WHAT IS THE ENNEAGRAM? The enneagram (ennea means “nine” in Greek, and gram means “line drawing”) is commonly promoted today as a personality analysis. It has been a popular tool among Catholic groups who commonly offer workshops and retreats where it is introduced and utilized.
In the Encyclopedic Dictionary of Cults, Sects, and World Religions by Nichols, Mather, & Schmidt, it is defined as follows:
Enneagram (»astrology; »occult). A circle divided into nine equal points. The ennegram is rooted in the Kabbalist (see »Kabbala) tradition, astrology, and »divination. The numbers are linked to personality types. The enneagram has come into popular usage among many people today; there is a growing number of books written about how to understand and use it. [Nichols, L. A., Mather, G. A., & Schmidt, A. J. (2006). In Encyclopedic Dictionary of Cults, Sects, and World Religions (p. 391). Grand Rapids, MI: Zondervan.]
The following diagram illustrates this structure along with its personality types:
Most people who are familiar with the enneagram, use it for classifying personality types – “What’s your number?” Christianity Today describes it as follows
Most simply, the Enneagram is a system of categorizing people with a number—one through nine—that represents a core motivation or orientation to others and the world. Clearly these “types” do not explain or capture the whole of a person—and clearly we can imagine many more types of people than nine. Rather, the numbers are what Cron calls “imprecise maps” for how a person moves through the world. Most of the time, each person is a combination of at least two numbers.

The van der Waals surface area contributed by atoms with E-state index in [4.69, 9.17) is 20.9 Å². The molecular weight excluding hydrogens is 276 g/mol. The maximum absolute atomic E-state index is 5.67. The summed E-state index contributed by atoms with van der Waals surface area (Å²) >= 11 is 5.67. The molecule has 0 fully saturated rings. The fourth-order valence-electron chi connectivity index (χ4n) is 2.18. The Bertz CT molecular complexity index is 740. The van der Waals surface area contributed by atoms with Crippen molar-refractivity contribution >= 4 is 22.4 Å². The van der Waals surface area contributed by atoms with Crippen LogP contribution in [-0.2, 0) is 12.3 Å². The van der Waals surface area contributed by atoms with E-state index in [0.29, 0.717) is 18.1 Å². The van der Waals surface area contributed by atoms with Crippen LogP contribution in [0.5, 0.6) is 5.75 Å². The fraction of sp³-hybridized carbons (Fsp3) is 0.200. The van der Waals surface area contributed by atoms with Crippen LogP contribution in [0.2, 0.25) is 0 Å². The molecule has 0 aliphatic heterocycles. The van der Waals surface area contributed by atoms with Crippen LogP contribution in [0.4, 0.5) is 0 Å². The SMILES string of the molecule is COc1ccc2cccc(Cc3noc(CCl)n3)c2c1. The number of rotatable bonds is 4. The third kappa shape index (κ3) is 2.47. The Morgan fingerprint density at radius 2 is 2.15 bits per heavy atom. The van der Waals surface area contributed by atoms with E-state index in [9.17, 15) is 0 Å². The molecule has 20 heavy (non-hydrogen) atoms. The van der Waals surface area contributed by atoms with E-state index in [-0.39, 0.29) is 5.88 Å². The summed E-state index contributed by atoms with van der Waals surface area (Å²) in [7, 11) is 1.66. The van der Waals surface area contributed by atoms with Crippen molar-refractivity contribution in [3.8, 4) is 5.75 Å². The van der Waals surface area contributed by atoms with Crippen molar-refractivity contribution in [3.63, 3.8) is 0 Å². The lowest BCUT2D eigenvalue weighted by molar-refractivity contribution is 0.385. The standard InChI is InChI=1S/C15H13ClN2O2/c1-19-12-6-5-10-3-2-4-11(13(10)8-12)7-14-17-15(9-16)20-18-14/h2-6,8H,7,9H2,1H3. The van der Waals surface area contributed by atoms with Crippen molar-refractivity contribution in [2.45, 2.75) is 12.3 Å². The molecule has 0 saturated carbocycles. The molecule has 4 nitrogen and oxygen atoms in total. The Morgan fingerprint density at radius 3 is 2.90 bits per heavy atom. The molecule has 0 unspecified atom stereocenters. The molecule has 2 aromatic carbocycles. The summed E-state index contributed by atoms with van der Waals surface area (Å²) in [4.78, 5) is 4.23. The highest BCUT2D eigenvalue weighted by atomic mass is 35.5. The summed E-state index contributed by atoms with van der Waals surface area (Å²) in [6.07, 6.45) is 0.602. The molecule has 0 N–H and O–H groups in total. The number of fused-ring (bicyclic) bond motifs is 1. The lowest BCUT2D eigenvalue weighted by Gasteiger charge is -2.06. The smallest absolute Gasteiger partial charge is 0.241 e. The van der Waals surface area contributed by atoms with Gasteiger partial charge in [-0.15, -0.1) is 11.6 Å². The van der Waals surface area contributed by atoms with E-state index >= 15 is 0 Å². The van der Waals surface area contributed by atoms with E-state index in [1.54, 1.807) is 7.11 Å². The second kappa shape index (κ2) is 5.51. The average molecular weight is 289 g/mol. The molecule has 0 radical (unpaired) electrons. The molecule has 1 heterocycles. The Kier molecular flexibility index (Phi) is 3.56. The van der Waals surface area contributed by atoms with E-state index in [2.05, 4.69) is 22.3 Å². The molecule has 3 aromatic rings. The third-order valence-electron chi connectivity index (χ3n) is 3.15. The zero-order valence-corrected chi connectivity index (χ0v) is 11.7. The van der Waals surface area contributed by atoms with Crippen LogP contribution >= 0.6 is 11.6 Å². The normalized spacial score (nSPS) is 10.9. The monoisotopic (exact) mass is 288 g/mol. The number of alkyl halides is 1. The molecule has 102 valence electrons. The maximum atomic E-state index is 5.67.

Most personality tests such as the Myers–Briggs Type Indicator seek to identify personality “traits,” like introversion or intuition. The Enneagram goes deeper, looking at the motivations behind our traits. Traits are “partial giveaways” to what’s really going on, write Cron and Suzanne Stabile in the IVP book. The Enneagram aims to take users to the root.
The language of “blinders” is helpful here. Blinders assume blind spots. Put in the right hands, the Enneagram is a tool to show people how their inner life blinds them to certain patterns and motivations— even to certain virtues. But blinders also assume focus. At its best, the Enneagram aims to show why we impulsively go a particular direction in our imagination, why our hearts burn for one thing over another, or why we are exceptionally driven in certain areas and not in others.
Several mystic groups, used the enneagram for numerological divination. The enneagram was important as a means of divination to foretell future events, as well as a tool to represent life processes, such as personal transformation. Numerology is an occult science which holds that the characteristics of people and virtually everything in the universe are determined by numbers, and that such characteristics can be divined if the people or things individual numbers can be identified .
Historically, there have been several variations on how the enneagram is used. One method uses the numerological background of the Sufi decimal point symbolism in understanding personality dynamics. For example, the number one gets worse by following the direction of the arrow on the line connected to type four; four gets worse by becoming like a two, and so forth. People improve by moving in the direction opposite the arrows; that is, a one gets better by becoming like by becoming like a seven, a seven should become like a five, and so on. “Remember, that this inner dynamic of the six-point figure and of the triangle is based on the numerology of dividing seven into one or three into one, a dynamic rooted in occultism and divination”. This occultic dynamic was a structure into which was conformed the nine personality types and their inner principle of spiritual improvement or regression. Many people accept this and adjust their spiritual and psychological life to these principles.
There are three main problem areas that surface when one studies the background of the Enneagram. We will continue this in the next posting.